City Health International Patrons

We are delighted that a number of high profile thought leaders from different aspects of urban health have accepted the invitation to be Patrons of City Health International.

The Patrons support the aims of the network and lend valuable advice and support in our efforts to promote its activities.

Ingrid van Beek

Dr Ingrid van Beek AM

Dr Ingrid van Beek is a public health and addiction medicine physician who has worked at the sharp end of harm reduction for the past 30 years. She was the Director of Sydney’s Kirketon Road Centre until 2017, which is among the world’s most comprehensive primary health care services for ‘at risk’ young people, sex workers, and people who inject drugs. She was also the founding Medical Director of the Sydney Medically Supervised Injecting Centre, which was the first and still only service of this kind in Australia, describing its establishment and early years in a book entitled: In the eye of the needle: diary of a Medically Supervised Injecting Centre (Allen & Unwin 2004).

Ingrid was awarded membership of the Order of Australia in recognition of her contribution to public health in 2010. She was also honoured to receive the Paolo Pertica Award at the City Health International 2017 conference, for her humane and compassionate approach to the often complex problems of criminalised populations.

Harry Burns

Sir Harry Burns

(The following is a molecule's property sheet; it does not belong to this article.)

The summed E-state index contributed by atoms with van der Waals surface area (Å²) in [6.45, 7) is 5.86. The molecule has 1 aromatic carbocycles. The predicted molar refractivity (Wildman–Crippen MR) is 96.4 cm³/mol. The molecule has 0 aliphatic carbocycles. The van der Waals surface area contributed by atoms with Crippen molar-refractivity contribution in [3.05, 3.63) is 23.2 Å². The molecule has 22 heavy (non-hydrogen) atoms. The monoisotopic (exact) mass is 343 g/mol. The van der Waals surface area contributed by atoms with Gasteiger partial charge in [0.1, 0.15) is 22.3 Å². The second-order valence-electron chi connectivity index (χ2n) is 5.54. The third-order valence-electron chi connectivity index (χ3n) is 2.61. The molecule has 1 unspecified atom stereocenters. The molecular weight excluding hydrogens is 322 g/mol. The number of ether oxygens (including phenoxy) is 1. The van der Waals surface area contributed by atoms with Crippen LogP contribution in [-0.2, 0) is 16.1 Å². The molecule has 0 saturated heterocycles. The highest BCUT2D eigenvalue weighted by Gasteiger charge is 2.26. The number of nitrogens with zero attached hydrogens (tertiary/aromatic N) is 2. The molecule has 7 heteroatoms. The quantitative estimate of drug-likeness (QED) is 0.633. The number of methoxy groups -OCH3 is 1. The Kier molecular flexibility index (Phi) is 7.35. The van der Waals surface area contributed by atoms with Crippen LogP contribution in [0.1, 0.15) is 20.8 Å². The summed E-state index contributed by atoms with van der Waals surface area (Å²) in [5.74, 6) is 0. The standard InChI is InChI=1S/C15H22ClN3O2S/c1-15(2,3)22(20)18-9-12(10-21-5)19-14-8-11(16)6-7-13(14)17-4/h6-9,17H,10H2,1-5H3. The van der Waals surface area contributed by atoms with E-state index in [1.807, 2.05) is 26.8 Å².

Sir Harry Burns is the Professor of Global Public Health, at the University of Strathclyde, having been the Chief Medical Officer for Scotland from 2005 to 2014. He has become known for his work to address health inequalities. He is a member of the Council of Economic Advisers in Scotland.

Born in Barrhead, East Renfrewshire he graduated in medicine from the University of Glasgow and initially pursued a career in general surgery. For five years he was a consultant surgeon at the Glasgow Royal Infirmary, later becoming the Medical Director of the hospital.

Harry completed a master's degree in Public Health in 1990, going on to work as Medical Director of Glasgow Royal Infirmary, before becoming the Director of Public Health for Greater Glasgow in 1995.

In 1999 he was awarded a visiting professorship in public health medicine at the University of Glasgow, and he also became a senior research fellow in the School of Business and Management at the university.